Effectiveness of Intradermal Sterile Water Injections in Control of Lower Back Pain in Latent and Active Labor


Poster Presentation


To determine the effectiveness of intradermal sterile water injections for lower back pain in latent and active stage of labor.


Randomized controlled trial approved by the Institutional Review Board.


Labor and Delivery unit with 10 beds in a rural Idaho hospital.


Adult laboring women at or greater than 37 weeks gestation with a low-risk pregnancy admitted to the labor and delivery unit at 3 cm dilation or less.


Participants were assigned to one of two intervention groups: Group A (one set of sterile water injections in latent labor) or Group B (one set of sterile water injections in latent labor and one set of sterile water injections in active labor). The pain relief is evaluated using the Visual Analog Scale before the intervention then at set intervals after the intervention.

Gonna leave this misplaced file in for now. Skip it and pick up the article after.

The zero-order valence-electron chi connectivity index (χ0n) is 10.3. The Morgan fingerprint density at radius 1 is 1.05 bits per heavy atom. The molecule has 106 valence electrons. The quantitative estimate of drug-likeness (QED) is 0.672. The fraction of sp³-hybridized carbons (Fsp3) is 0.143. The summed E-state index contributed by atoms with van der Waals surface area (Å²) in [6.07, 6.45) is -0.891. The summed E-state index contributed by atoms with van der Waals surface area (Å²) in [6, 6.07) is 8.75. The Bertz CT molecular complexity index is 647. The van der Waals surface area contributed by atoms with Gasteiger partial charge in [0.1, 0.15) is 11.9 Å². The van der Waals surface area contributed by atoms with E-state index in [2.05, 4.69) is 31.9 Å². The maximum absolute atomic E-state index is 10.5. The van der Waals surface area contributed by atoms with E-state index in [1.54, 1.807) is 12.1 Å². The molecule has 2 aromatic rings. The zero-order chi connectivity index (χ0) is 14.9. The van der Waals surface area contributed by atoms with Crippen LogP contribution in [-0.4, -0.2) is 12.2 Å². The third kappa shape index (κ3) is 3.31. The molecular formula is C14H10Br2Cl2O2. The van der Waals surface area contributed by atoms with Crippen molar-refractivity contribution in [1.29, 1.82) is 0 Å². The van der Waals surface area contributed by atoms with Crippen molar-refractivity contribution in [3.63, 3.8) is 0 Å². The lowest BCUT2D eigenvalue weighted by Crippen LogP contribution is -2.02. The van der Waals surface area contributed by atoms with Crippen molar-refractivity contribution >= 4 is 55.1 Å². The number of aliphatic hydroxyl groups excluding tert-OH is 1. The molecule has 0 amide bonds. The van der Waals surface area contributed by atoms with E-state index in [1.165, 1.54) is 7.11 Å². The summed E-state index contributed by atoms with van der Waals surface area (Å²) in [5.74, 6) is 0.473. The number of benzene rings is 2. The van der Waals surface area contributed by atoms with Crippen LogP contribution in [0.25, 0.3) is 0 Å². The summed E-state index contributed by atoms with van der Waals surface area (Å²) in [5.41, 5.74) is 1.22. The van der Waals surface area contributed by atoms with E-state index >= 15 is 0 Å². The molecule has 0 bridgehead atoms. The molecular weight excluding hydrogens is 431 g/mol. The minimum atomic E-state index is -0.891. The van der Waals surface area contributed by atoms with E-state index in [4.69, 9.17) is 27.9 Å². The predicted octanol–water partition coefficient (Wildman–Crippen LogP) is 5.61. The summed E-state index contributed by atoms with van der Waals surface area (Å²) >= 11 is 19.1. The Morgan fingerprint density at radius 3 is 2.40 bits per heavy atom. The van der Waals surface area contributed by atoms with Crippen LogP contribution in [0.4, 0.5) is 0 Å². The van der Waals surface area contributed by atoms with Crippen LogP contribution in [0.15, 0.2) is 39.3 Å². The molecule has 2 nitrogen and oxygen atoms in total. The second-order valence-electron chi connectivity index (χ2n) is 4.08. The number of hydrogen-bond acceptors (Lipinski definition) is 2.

To date there are 12 patients enrolled in the study. Of the 12, six complained of back pain and received the injections (Group A: n = 3 and Group B: n = 3). All six patients received the first set of injections at 3 cm dilation or less. None of the patients received the second set of injections at 4 cm or greater because of delivery or receiving an epidural. Thus, there have been no injections administered at 4 cm or greater to evaluate the intervention in active stage labor. Though the preliminary data suggest that the intervention is effective in latent stage labor (3 cm or less), the research team continues to collect data to complete the study objective.

Conclusion/Implications for Nursing Practice

The outcome of this study will help determine if this is an effective means of lower back pain relief that can be administered during latent and active phase labor. The results will help clinicians with the challenge of relieving the back pain a laboring woman may experience.